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Evaluation is an Everyday Activity
Program Evaluation Discussions
Updated: 7 hours 59 min ago
It all depends.
The classic evaluation response. In fact, it is the punch line for one of the few evaluation jokes I can remember (some-timers disease being what it is; if you want to know the joke, ask in your comment).
The response reminds me of something I heard (once again) while I was in Denver. One of the presenters at a session on competencies, certification, credentialing (an indirectly, about accreditation) talked about a criteria for evaluators that is not taught in preparatory programs–the tolerance for ambiguity. (What do you see in this image?)
What is this tolerance? What is ambiguity?
According to Webster’s Seventh, tolerance is the noun form of the verb “to tolerate” and means “…the relative capacity to endure or adapt physiologically to an unfavorable environmental factor…” also defined as “…sympathy or indulgence for beliefs or practices differing from or conflicting with one’s own; the act of allowing something; allowable deviation from a standard…”.
Using the same source, ambiguity (also a noun) means “…the quality or state of being ambiguous in meaning…” OK. Going on to ambiguous (the root of the word), it is an adjective meaning “…doubtful or uncertain especially from obscurity or indistinctness…capable of being understood in two or more possible senses…”. Personally, I find the “capable of being understood in two or more possible senses…” relevant to evaluation and to evaluators.
Yet, I have to ask, What does all that mean? It all depends.
Many evaluations are perfectly clear to the program designer(s) and not to the program participants (familiarity can be blinding). The process must be explained many times, in different phrasing; in different words before everyone involved understands, if then. And even then, do all participant understand the program the same way? Probably not because of cognitive biases that every person has and brings with them when they participate in anything. Every person has personal and situational biases which affect the understanding any individual has for what is currently occurring, even the program designer(s). If the program designer(s) then has someone else (say an external evaluator) conduct the evaluation, another layer of ambiguity may be added–often is.
Some folks will see ambiguity as uncertainty (in fact Webster’s Seventh uses uncertainty as a synonym). I don’t; for me not knowing (uncertainty) is different from being unclear (ambiguity);. Certainly, an argument can be made that they are the same. (I’ll leave that for another time.) I see it as incumbent on the evaluator to be clear. Tolerance for ambiguity is hard to teach because of the discomfort people experience when met with lack of clarity. Yet, to be a competent evaluator, tolerance for ambiguity is a competency that is needed.
Today is Veteran’s Day in the United States.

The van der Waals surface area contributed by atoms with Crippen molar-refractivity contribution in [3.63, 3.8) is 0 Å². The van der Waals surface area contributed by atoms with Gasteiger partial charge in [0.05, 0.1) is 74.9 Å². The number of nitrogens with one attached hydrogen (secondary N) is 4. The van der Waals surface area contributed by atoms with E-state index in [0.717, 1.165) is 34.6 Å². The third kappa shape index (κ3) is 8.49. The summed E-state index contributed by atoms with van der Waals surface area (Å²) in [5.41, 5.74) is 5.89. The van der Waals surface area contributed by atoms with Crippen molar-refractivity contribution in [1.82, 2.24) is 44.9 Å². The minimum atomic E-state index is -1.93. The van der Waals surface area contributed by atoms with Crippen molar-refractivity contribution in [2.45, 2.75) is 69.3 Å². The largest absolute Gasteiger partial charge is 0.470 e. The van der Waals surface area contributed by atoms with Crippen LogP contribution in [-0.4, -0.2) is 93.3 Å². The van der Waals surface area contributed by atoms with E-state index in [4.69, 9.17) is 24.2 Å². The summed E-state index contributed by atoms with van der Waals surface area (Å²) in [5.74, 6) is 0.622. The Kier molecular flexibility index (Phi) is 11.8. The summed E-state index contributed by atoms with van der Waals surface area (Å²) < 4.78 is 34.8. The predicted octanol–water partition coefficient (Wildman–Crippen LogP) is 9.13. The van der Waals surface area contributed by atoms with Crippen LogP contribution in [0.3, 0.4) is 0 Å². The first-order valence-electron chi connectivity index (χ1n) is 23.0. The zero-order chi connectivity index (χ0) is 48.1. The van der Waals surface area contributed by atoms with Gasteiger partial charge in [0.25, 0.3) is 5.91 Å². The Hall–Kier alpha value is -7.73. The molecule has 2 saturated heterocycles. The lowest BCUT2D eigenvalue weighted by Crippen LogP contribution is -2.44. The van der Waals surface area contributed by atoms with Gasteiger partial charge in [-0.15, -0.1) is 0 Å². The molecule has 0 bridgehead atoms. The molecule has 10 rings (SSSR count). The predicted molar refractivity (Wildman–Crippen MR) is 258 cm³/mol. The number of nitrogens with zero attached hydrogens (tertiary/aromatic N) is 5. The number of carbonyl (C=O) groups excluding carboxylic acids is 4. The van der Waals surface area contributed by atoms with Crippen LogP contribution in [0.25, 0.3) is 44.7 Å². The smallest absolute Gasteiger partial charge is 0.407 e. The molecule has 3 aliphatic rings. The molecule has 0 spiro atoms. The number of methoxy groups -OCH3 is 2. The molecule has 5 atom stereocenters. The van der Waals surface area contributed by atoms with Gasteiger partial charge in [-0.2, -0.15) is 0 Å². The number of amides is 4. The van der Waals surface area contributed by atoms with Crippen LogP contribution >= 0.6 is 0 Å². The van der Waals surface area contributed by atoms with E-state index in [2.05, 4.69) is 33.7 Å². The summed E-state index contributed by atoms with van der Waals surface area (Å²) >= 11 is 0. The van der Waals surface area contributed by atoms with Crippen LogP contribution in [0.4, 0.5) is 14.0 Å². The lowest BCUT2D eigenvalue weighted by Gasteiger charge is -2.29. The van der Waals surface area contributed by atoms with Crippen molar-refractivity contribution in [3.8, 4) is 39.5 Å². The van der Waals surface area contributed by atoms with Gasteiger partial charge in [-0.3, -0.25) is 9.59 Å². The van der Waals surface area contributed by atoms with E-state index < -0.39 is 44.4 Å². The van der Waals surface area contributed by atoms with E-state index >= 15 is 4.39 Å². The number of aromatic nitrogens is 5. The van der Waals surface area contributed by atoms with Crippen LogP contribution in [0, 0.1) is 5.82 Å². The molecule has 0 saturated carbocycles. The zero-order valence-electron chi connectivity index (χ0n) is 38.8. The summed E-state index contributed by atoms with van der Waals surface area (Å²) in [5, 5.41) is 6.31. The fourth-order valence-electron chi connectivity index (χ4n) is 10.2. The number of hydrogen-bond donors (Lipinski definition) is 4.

It is the day celebrated as a federal holiday by libraries, post offices, school districts; not the university. It originated as Armistice Day in celebration of the end of World War I, the war to end all wars, the Great War.
It wasn’t made a national holiday (celebrated by those institutions above) until 1938. The name was changed from Armistice Day to Veterans Day in 1954 after the Korean War to remember all veterans, not just those from WWI.
Yet these women and men often give the ultimate sacrifice and are often not recognized for their service. Metrics do not capture the value, merit, or worth of their service, yet it is usually metrics that is the focus of any evaluation done.
(This cartoon is the segue to the next US holiday.)
It has been about /years since I started this blog (more or less–my anniversary is actually in early December) .
Because I am an evaluator, I have asked several time is this blog making a difference. And those posts, the ones in which I ask “is this blog making a difference”, are the ones which get the most comments. Now, truly, most comments are often either about marketing some product, inviting me to view another blog, mirroring comments made previously, or comments in a language which I cannot read (even with an online translator). Yet, there must be something about “making a difference” that engages viewers and then engages them to make a comment.
Today, I read a comment that was directed to me specifically (most are not) which said:
Are you still up for some more updates?
I surely hope so, or perhaps someone else could maintain the blog-post. It was pretty cool to read about.”
So I keep blogging, and am learning to be satisfied with little differences and small, sometimes meaningful, comments from readers. This week’s post is about those little differences with small comments from readers.
First some statistics taken from my dashboard: Yesterday (November 4, 2014), there were 38 views (out of 101 views) all related to the posts that have “making a difference” in the title. Today, there are (at 11:00am PT) 17 views (out of 38 so far). The most views I’ve gotten in a day was 157 and that was this summer when you would think most people would be on vacation. Of those 157, 55 views were to the sites that had “making a difference” in the title (about 1/3 of all views).
What do I take away from those analytics? That this blog IS making a difference. Perhaps, not in the way I have traditionally viewed evaluation–changes in the “participant’s” life. Maybe using electronic programs (like a blog) results in small changes, changes that manifest in a return visit, a new idea, a formation of a community (in this case of readers). So I’m learning to look for small changes, not life changes. Maybe a lot of small changes result in life changes. Only you, the reader, can tell me that. So if you have read this far, let me know–do a lot of small changes result in life changes?